Table 1 Time tracked examination, investigations, and management of patient

VBG=venous blood gas; ABG=arterial blood gas; Scv02=central venous oxygen saturation; Trop=troponin; CK=creatine phosphokinase; ECG=electrocardiogram; TTE=transthoracic echocardiogram; CXR=chest x-ray; Cr=creatinine; AST=aspartate aminotransferase; ALT=alanine aminotransferase; Tbili=total bilirubin; INR=international normalized ratio; BP=blood pressure; HR=heart rate; RR=respiratory rate; Temp=temperature; Sat=oxygen saturation; ST=sinus tachycardia; LVEF=left ventricular ejection fraction; BiPAP=bi-level positive airway pressure; Ket=ketamine; Succ=succinylcholine; PE=phenylephrine; NE=norepinephrine; Midaz=midazolam; Fent=fentanyl; Roc=rocuronium; Mil=milrinone; Nitro=nitroglycerin; Vaso=vasopressin; ECMO=extracorporeal membrane oxygenation; Epi=epinephrine; Epo=epoprostenol; Prop=propofol; Dex=dexmedetomidine.

Prior to transfer to the intensive care unit (ICU), the patient’s hemodynamic status and level of consciousness deteriorated, prompting endotracheal intubation. Boluses of 100-300 mcg to a total of 1000 mcg of phenylephrine (chosen because of her significant tachycardia and its easy accessibility) were administered with minimal effect, and a norepinephrine infusion (max 16 mcg/min) was initiated for its beta-1 and alpha-1 effects to enhance inotropy and to ensure adequate coronary perfusion. This led to a mild improvement in blood pressure (75/50 to 100/80 mmHg). Upon transfer to the ICU, a warming blanket was applied to treat hypothermia, and rocuronium, midazolam, and fentanyl were used to control tachypnea and ventilator asynchrony. Milrinone was added to enhance biventricular inotropy and to reduce pulmonary vascular resistance and right heart afterload. We also sought to avoid further tachycardia based on the physical exam and X-ray findings of pulmonary edema, as well as the limited point-of-care ultrasound views suggesting severe biventricular dysfunction. The patient’s extremities were also cool upon palpation, suggesting elevated systemic vascular resistance. Escalating doses of a midazolam infusion were initiated to provide chronotropic improvement in the setting of sympathetic overactivity from methamphetamine, resulting in a transient heart rate reduction to 150 bpm and a corresponding increase in blood pressure from 100/80 mmHg to 150/105 mmHg. Vasopressors were continued, and a nitroglycerine infusion was titrated for a target mean arterial pressure of 60 mmHg to ensure adequate coronary perfusion, but with appropriate afterload reduction. Antimicrobials were empirically started for potential aspiration pneumonia. The patient also had an abdominal radiograph performed that showed no evidence of drug packing in the bowel.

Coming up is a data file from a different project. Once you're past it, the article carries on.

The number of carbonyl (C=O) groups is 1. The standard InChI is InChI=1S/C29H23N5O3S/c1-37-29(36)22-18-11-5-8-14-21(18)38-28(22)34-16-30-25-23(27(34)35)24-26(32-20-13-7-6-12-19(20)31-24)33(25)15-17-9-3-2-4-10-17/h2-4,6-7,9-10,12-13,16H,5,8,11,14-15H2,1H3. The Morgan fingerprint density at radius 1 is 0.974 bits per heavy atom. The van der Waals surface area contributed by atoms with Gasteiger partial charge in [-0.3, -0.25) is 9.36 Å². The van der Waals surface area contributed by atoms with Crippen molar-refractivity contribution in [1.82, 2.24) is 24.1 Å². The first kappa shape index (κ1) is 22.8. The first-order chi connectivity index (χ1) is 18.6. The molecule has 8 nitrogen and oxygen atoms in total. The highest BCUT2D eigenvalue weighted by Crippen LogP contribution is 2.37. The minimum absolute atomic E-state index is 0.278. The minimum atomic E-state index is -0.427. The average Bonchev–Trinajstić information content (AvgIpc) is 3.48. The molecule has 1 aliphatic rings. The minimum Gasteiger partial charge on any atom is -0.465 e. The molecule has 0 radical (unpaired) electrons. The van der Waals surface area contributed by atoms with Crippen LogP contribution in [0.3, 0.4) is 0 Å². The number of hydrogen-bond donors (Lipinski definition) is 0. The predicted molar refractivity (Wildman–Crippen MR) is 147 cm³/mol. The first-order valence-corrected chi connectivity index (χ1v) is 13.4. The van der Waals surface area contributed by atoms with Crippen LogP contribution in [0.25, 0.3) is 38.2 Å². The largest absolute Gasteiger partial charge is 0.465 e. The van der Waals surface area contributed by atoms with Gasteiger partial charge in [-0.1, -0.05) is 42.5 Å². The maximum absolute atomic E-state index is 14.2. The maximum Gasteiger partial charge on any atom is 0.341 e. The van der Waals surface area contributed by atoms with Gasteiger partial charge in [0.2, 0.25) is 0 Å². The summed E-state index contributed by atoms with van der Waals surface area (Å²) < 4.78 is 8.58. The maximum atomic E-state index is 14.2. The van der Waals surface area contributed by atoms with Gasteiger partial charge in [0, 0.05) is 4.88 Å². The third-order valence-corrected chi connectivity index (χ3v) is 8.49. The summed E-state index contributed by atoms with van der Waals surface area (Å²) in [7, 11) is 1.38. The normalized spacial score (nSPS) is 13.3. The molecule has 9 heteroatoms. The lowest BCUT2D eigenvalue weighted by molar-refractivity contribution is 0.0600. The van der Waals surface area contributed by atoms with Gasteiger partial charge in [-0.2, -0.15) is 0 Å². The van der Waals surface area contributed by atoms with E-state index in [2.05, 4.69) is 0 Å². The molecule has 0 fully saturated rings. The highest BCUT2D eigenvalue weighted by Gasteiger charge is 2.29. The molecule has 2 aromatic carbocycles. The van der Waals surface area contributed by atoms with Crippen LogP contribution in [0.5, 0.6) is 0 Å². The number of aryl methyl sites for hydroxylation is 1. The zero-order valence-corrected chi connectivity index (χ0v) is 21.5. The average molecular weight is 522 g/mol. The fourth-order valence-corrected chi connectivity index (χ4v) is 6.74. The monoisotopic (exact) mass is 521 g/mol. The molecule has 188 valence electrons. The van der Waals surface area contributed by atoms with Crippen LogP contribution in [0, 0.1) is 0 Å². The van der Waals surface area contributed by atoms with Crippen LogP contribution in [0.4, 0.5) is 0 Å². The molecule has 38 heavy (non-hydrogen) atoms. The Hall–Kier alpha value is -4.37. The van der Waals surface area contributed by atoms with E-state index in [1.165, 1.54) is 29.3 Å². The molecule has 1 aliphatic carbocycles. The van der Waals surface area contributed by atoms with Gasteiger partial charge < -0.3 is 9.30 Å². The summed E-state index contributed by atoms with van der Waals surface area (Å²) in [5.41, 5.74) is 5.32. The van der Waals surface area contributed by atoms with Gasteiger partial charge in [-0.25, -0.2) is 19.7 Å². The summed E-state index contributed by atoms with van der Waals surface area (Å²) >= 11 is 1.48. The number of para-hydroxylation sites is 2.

An urgent transthoracic echocardiogram confirmed severe biventricular dysfunction. The estimated left ventricular ejection fraction (LVEF) was 8% with akinesis of the proximal two-thirds of the left ventricle and a hyperdynamic apex (“reverse takotsubo sign”). Moderate mitral regurgitation was noted without any leaflet abnormalities. All other cardiac valves were normal, and there was no echocardiographic evidence of chronicity.

Along with the above measures, her vital signs and Scv02 improved (77%), and the metabolic acidosis and hyperlactatemia resolved. After an eight-hour period of stability, the patient’s lactate began to rise with no change in Scv02. The norepinephrine and milrinone infusion rates were increased, and investigations for a non-cardiac cause (including thyroid-stimulating hormone, random cortisol, lipase, and point-of-care ultrasound for cardiac tamponade) were non-contributory. Given the positive but unsustained hemodynamic improvement resulting from an improved heart rate with midazolam, it was felt that the persistent tachycardia (150 bpm) was likely contributing to the decreased cardiac output and rising lactate. As past literature has described the potential benefit of the select use of beta blockers for treating tachycardia and hypertension from acute toxicity with amphetamine and amphetamine derivatives, a small dose of labetalol (5 mg) was administered. 3 Cardiac arrest (pulseless electrical activity) ensued approximately 10 minutes later. Advanced Cardiovascular Life Support protocol was followed for five minutes with the return of spontaneous circulation. A repeat echocardiogram revealed worsening biventricular function. Clinically, severe cardiogenic shock and end-organ dysfunction persisted despite aggressive physiologic support with increasing norepinephrine (32 mcg/min), vasopressin (0.04 units/min), and milrinone (40 mcg/min) infusions.